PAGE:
Ada Ferrer, Linda Rodriguez launch Digital Aponte:
Moya Bailey, P. Gabrielle Foreman, Jessica Marie Johnson, Liz Losh, Marisa Parham, and more present at the OIEAHC/Equality Lab conference Race, Memory, and the Digital Humanities, October 26-28, 2017.
“We’ve got a map!!! Thank you Liz Losh and the team at the Equality Lab for this really amazing visualization of our DH work. Hope to see you all at Race, Memory and the Digital Humanities in a couple of weeks!”
New digital collection on 19th century thinker and activist Anna Julia Cooper:
Keisha N. Blain and Ibram X. Kendi have been awarded the Roy Rosenzweig Prize for Innovation in Digital History to a freely available new media project for Black Perspectives (African American Intellectual History Society).
Digital project on free people of color in Louisiana:
Hosted, organized, and compiled by Julia Gaffield:
“Jean-Jacques Dessalines is one of the Haitian Revolution’s most poorly and least understood heroes. Beginning with his ascent to power and continuing into the twenty-first century, Dessalines has been criticized for his use of violence during and after the Revolution as well as for his alleged political incompetence. Much of the criticism is a product of racist beliefs about his “African” character despite the fact that we do not know with certainty whether he was born in Saint-Domingue or in West Africa. His “Africanness” is almost always pitted against the “civility” and “moderation” of the earlier revolutionary leader Toussaint Louverture….”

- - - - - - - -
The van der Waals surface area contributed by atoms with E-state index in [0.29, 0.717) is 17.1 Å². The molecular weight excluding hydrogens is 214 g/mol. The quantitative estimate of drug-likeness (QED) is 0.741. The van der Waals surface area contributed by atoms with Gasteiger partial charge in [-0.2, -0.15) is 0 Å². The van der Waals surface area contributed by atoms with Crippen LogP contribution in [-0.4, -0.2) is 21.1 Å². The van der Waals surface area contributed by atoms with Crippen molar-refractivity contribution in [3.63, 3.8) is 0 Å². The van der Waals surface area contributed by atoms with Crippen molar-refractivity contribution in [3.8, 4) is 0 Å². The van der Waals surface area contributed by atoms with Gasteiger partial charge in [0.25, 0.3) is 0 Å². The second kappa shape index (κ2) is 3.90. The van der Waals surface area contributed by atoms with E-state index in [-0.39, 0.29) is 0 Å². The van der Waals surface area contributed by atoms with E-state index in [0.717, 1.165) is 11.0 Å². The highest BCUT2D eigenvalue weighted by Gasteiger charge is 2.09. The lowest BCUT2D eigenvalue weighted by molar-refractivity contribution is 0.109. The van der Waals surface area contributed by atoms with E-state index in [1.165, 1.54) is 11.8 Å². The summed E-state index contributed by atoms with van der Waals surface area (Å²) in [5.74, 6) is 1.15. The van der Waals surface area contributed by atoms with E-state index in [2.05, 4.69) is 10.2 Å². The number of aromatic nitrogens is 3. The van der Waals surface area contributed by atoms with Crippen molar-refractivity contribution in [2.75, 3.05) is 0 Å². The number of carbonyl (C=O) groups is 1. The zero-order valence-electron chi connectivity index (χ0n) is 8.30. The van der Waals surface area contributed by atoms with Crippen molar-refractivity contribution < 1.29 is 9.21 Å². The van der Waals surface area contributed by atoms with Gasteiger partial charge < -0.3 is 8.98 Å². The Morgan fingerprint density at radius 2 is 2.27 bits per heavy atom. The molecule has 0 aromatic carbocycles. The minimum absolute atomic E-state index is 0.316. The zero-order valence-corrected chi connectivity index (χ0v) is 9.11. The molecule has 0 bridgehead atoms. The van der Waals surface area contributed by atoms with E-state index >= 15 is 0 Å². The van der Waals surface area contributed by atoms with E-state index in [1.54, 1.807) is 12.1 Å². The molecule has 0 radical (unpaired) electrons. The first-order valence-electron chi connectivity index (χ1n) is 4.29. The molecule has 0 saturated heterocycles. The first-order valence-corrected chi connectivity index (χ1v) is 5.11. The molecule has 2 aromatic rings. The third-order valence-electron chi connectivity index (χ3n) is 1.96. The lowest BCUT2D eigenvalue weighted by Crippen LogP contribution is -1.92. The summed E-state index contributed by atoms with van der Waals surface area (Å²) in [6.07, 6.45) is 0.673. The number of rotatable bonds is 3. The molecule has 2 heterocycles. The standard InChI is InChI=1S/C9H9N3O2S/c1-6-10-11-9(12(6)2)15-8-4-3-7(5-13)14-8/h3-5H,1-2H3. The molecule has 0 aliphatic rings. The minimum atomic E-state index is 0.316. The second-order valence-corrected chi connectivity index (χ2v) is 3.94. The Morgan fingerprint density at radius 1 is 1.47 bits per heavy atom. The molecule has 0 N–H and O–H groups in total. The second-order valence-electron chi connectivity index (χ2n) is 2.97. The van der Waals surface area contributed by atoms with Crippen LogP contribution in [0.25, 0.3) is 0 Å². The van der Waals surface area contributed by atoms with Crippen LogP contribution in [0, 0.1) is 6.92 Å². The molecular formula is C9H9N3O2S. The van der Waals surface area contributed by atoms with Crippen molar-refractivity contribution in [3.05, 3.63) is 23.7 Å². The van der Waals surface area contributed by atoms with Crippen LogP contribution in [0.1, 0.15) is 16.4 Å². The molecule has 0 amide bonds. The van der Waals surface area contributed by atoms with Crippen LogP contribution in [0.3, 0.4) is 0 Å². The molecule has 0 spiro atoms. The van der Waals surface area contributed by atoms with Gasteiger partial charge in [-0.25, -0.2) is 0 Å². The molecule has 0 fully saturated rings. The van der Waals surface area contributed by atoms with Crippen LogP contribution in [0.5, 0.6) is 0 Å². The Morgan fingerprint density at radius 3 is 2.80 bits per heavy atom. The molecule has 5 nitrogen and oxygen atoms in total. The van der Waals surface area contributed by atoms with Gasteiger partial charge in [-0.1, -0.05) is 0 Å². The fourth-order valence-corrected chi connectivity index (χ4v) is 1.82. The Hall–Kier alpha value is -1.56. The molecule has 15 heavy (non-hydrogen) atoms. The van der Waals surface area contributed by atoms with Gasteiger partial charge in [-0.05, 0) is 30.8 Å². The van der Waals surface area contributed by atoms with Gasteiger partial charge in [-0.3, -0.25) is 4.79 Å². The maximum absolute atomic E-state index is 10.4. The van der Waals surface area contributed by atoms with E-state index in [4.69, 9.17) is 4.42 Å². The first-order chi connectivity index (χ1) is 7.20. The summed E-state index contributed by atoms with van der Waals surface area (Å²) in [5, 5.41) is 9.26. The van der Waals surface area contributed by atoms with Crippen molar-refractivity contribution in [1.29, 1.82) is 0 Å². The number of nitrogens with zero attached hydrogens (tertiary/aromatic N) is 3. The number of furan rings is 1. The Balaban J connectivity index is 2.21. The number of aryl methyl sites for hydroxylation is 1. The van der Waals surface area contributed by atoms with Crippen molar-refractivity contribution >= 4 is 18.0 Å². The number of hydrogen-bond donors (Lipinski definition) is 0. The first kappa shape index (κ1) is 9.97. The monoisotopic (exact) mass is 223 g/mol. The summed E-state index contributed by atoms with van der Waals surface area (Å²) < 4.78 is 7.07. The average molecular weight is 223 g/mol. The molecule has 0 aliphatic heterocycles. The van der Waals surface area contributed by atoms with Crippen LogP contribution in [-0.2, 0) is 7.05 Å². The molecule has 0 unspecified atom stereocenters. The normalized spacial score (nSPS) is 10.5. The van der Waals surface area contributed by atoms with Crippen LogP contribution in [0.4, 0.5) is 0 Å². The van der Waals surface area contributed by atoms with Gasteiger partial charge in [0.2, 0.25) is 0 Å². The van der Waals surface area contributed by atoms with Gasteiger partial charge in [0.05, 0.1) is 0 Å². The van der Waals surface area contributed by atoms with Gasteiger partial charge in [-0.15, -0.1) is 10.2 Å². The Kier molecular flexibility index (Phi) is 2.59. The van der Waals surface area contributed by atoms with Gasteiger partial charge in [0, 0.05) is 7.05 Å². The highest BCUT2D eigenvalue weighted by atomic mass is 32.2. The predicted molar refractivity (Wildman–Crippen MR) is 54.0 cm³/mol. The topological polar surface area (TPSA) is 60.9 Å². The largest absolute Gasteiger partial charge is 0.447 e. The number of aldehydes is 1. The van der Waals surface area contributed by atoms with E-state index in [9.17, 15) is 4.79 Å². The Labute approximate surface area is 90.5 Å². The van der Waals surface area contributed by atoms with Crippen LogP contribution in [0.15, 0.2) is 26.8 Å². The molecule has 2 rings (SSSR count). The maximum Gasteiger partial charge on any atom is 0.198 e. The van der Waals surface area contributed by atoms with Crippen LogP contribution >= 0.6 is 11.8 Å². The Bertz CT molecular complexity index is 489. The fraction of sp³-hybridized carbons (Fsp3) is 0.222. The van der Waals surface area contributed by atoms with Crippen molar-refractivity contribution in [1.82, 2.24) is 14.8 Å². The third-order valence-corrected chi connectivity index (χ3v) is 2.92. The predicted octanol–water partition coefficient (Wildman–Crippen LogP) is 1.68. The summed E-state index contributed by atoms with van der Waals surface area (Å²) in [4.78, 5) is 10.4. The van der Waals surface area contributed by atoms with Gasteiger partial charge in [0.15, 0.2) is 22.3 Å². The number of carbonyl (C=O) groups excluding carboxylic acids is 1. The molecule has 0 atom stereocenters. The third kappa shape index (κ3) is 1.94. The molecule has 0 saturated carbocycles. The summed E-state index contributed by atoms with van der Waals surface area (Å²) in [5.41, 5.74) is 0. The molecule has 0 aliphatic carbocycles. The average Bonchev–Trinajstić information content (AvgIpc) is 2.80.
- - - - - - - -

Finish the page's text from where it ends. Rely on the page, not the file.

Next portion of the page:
Created by Angela Walton-Raji and Toni Carrier:
Digital project focused on Black Life in U.S. cities:
“On August 10, 2017, my partner Sara Carlstead Brumfield and I delivered this presentation at Digital Humanities 2017 in Montreal. The presentation was coauthored by Patrick Lewis, Whitney Smith, Tony Curtis, and Jeff Dycus, our collaborators at Kentucky Historical Society…
“The Civil War Governors of Kentucky Digital Documentary Edition was conceived to address a problem in the historical record of Civil War-era Kentucky that originates from the conflict between the slaveholding, unionist elite with the federal government. During the course of the war, they had fallen out completely. As a result, at the end of the war the people who wrote the histories of the war—even though they had been Unionists—ended up wishing they had seceded, so they wrote these pro-Confederate histories that biased the historical record. What this means is that the secondary sources are these sort-of Lost Cause narratives that don’t reflect the lived experience of the people of Kentucky during the Civil War. So in order to find about that experience, we have to go back to the primary sources.”
Of special interest: